With A Heavy Heart I Must Announce That Central Park Karen Has Gotten Her Dog Back

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If you keep reminding yourself that all dogs go to heaven, then the sting of Central Park Karen reuniting with the pooch she strung up like a piñata while calling the police on a black man for the crime of birdwatching hurts slightly less.

Abandoned Angels Cocker Spaniel rescue group confiscated Amy Cooper’s dog on May 25 following a now infamous Memorial Day video that was viewed nearly 50 million times.

Birdwatcher Christian Cooper claimed that Cooper had let her cocker spaniel off its leash against the rules in the Ramble, a secluded section of Central Park. He said in a Facebook post that the dog was “tearing through the plantings” and told her she should go to another part of the park.

Karen then went full Karen and before long, she was fired from her job as head of insurance investment solutions at Franklin Templeton and claimed her “entire life is being destroyed right now.”

Ten days after her dog was removed from her custody, Abandoned Angels released a statement on Facebook saying it had found the animal to be “in good health” and the organization has “now complied with the owner’s request for a return of the dog.”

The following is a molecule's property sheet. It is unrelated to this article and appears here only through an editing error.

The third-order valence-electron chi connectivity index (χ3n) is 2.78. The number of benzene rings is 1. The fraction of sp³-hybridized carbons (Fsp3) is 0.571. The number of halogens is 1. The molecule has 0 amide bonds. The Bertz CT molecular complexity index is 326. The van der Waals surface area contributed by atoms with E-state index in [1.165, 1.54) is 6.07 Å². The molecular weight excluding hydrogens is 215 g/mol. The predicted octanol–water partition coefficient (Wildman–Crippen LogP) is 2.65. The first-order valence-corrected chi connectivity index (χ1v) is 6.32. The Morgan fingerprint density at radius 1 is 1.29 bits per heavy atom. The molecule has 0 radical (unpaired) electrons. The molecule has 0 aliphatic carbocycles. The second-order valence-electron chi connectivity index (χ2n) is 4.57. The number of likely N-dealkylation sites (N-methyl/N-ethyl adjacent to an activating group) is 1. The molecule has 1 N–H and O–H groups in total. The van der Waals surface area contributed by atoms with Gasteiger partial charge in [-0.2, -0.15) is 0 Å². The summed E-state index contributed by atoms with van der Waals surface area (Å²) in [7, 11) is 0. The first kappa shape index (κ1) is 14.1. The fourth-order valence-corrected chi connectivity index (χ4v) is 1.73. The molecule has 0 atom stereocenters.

To Amy’s credit, she did issue an apology in the form of a written statement, saying she “reacted emotionally and made false assumptions about his intentions.”

“He had every right to request that I leash my dog in an area where it was required. I am well aware of the pain that misassumptions and insensitive statements about race cause and would never have imagined that I would be involved in the type of incident that occurred with Chris.”

Let’s hope Central Park Karen has done some soul-searching in the past weeks to become a better citizen and dog mom.


Matt Keohan Avatar
Matt’s love of writing was born during a sixth grade assembly when it was announced that his essay titled “Why Drugs Are Bad” had taken first prize in D.A.R.E.’s grade-wide contest. The anti-drug people gave him a $50 savings bond for his brave contribution to crime-fighting, and upon the bond’s maturity 10 years later, he used it to buy his very first bag of marijuana.